It’s not often I get to be out in front of Frank Rich on an issue, but as usual, my favorite New York Times columnist, manages to make his point more eloquently and persuasively than I could ever hope to. [“Just How Gay Is the Right?“] Ah well, I suppose that’s why Rich is an Op-Ed columnist for the paper of record, whereas I’m… well… just some blogger.
Rich uses the DVD release of the 1962 political potboiler “Advise and Consent” as a springboard for discussing the right’s war on the judiciary and the violently anti-gay rhetoric that fuels it. The movie focuses on a McCarthy-era confirmation battle, and the gay secret of a conservative Senator from Utah. It depicts the gay-baiters as the real menace.
That message remains on target now. But in the years since, even as it has ceased to be a crime or necessarily a political career-breaker to be gay, unprincipled gay-baiting has mushroomed into a full-fledged political movement. It’s a virulent animosity toward gay people that really unites the leaders of the anti-“activist” judiciary crusade, not any intellectually coherent legal theory (they’re for judicial activism when it might benefit them in Florida). Their campaign menaces the country on a grander scale than Drury and Preminger ever could have imagined: it uses gay people as cannon fodder on the way to its greater goal of taking down a branch of government that is crucial to the constitutional checks and balances that “Advise and Consent” so powerfully extols.
Rich goes on to present a rogues gallery of right-wing notables “whipping up homophobia” including Jerry Falwell’s “Declaration of War” against homosexuality, Pat Robertson’s claim that activist judges are a greater threat than Al Qaeda, and former Alabama chief justice Roy Moore (of Ten Commandments monument fame) who has suggested the state has the power to prohibit homosexual conduct at penalty of death. And of course, Rich points out the irony that I have been somewhat dwelling on recently.
What adds a peculiar dynamic to this anti-gay juggernaut is the continued emergence of gay people within its ranks. Allen Drury would have been incredulous if gay-baiters hounding his Utah senator had turned out to be gay themselves, but this has been a consistent pattern throughout the 30-year war. Terry Dolan, a closeted gay man, ran the National Conservative Political Action Committee, which as far back as 1980 was putting out fund-raising letters that said, “Our nation’s moral fiber is being weakened by the growing homosexual movement and the fanatical E.R.A. pushers (many of whom publicly brag they are lesbians).” (Dolan recanted and endorsed gay rights before he died of AIDS in 1986.) The latest boldface name to marry his same-sex partner in Massachusetts is Arthur Finkelstein, the political operative behind the electoral success of Jesse Helms, a senator so homophobic he voted in the minority of the 97-to-3 reauthorization of the Ryan White act for AIDS funding and treatment in 1995.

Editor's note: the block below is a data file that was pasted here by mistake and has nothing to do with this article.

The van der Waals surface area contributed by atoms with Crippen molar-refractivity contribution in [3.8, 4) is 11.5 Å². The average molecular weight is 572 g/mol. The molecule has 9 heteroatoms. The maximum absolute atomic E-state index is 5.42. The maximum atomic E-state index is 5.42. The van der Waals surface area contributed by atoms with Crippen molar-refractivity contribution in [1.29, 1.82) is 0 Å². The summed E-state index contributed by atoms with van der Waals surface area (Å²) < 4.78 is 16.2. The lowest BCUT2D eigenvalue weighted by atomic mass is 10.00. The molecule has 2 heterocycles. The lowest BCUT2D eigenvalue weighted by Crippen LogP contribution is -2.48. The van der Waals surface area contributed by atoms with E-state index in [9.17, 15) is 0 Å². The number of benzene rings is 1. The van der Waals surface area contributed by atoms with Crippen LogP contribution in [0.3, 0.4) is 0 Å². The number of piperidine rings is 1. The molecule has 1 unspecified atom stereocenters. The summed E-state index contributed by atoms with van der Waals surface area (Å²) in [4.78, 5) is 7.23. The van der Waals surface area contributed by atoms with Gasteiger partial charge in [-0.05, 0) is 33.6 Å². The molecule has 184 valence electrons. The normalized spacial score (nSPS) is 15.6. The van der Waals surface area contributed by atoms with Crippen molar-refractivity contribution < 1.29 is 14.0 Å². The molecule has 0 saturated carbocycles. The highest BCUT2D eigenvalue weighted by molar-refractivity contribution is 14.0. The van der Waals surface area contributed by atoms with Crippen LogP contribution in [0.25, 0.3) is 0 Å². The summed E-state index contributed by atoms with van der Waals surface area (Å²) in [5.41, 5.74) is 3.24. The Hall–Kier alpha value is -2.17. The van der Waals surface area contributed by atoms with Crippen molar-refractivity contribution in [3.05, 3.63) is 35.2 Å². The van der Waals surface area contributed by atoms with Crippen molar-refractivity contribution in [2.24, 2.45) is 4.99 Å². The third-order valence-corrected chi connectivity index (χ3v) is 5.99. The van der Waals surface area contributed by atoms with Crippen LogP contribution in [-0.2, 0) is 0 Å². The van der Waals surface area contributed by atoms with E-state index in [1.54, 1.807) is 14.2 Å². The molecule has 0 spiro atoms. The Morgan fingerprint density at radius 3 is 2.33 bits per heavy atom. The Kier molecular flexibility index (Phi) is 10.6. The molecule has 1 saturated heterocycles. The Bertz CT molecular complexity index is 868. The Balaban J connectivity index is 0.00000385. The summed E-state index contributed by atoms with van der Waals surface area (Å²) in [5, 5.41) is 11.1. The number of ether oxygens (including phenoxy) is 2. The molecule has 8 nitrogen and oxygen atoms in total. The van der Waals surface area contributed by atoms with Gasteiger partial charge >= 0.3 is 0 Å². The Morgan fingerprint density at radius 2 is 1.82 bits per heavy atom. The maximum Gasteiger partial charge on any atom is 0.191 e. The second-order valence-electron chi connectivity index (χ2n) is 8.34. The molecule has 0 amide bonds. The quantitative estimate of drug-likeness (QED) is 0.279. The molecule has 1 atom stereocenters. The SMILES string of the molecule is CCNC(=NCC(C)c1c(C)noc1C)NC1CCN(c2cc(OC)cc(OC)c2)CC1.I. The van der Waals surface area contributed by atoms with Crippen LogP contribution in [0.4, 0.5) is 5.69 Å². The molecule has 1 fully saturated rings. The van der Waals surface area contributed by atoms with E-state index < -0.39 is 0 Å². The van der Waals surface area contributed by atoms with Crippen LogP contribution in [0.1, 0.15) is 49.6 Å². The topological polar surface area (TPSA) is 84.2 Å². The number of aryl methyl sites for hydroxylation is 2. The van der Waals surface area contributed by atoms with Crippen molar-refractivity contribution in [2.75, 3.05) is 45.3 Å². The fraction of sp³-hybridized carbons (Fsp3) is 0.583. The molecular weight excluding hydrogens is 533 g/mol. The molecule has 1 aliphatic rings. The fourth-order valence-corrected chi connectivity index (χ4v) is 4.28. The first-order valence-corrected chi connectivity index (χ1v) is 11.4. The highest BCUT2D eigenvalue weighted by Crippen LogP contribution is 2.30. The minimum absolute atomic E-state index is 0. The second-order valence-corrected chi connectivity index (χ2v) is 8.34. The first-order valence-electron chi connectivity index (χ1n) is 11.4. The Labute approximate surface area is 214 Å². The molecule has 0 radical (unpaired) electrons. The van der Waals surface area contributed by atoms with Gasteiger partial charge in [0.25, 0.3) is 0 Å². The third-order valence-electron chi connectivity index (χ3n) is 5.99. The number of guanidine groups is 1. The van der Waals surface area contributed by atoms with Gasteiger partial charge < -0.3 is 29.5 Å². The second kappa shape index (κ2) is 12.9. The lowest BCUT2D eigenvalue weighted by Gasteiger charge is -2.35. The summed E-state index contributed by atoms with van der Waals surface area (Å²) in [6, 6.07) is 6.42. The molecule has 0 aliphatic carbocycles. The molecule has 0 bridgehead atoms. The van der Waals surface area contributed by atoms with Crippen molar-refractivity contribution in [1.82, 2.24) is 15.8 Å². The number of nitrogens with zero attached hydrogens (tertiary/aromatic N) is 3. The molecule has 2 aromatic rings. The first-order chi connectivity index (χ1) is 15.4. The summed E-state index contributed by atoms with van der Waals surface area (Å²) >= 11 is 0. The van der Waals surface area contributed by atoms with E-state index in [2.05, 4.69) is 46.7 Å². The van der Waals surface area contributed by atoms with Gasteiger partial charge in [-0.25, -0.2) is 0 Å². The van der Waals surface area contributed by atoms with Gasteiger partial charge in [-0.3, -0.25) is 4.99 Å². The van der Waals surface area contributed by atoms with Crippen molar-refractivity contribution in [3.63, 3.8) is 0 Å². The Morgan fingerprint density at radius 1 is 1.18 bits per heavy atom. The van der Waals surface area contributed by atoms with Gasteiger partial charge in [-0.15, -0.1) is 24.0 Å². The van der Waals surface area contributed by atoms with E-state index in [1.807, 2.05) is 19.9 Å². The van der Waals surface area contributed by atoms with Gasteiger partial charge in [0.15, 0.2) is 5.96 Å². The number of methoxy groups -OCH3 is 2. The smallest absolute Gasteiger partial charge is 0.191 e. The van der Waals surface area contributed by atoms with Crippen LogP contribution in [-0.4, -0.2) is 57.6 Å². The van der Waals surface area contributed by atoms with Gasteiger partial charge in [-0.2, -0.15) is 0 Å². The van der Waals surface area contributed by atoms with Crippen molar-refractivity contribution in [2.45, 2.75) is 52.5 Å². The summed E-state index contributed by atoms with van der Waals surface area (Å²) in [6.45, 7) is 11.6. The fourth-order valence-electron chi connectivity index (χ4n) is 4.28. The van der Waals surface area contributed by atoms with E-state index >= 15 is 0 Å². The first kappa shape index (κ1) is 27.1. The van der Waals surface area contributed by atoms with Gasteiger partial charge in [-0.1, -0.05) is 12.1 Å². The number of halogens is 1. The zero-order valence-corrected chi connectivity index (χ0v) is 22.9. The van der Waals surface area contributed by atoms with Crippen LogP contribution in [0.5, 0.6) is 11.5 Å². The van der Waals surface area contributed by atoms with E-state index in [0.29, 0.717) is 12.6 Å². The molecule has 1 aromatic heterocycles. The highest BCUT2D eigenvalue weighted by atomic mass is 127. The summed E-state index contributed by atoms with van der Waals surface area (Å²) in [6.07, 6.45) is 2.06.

But surely the most arresting recent case is James E. West, the powerful Republican mayor of Spokane, Wash., whose double life has just been exposed by the local paper, The Spokesman-Review. Mr. West’s long, successful political career has been distinguished by his attempts to ban gay men and lesbians from schools and day care centers, to fire gay state employees, to deny City Hall benefits to domestic partners and to stifle AIDS-prevention education. The Spokesman-Review caught him trolling gay Web sites for young men and trying to lure them with gifts and favors. (He has denied accusations of abusing boys when he was a Boy Scout leader some 25 years ago.) Not unlike the Roy Cohn of “Angels in America” – who describes himself as “a heterosexual man” who has sex “with guys” – Mr. West has said he had “relations with adult men” but doesn’t “characterize” himself as gay. This is more than hypocrisy – it’s pathology.
Some of my readers have criticized me for trying to tarnish the image of the far-right Christian movement by focusing on the personal hypocrisy of a few of its leaders, but as Rich points out, this is more than just the ironic tale of a handful of secretly-gay gay-bashers… it is politics, pure and simple.
A likely inspiration for the gay plot line in Drury’s “Advise and Consent” was the real-life story of a Wyoming Democrat, Lester Hunt, who shot himself in his Senate office in 1954 after the Republican Campaign Committee threatened to make an issue of his gay son’s arrest in Lafayette Park on “morals charges.” Those were the dark ages, but it isn’t entirely progress that we now have a wider war on gay people, thinly disguised as a debate over the filibuster, cloaked in religion, and counting among its shock troops politicians as utterly bereft of moral bearings as James West.
People have always hated gays, but anti-gay sentiment is now being politicized, much in the same way the Nazis politicized long standing anti-Jewish sentiment to help secure Hitler’s ambitions in the early 1930’s. So if you think I’ve just been writing about sex or religion or hypocrisy, you’ve missed the point entirely. I’ve been writing about the politics of hate, and warning about the dire consequences to our republic should it be allowed to triumph.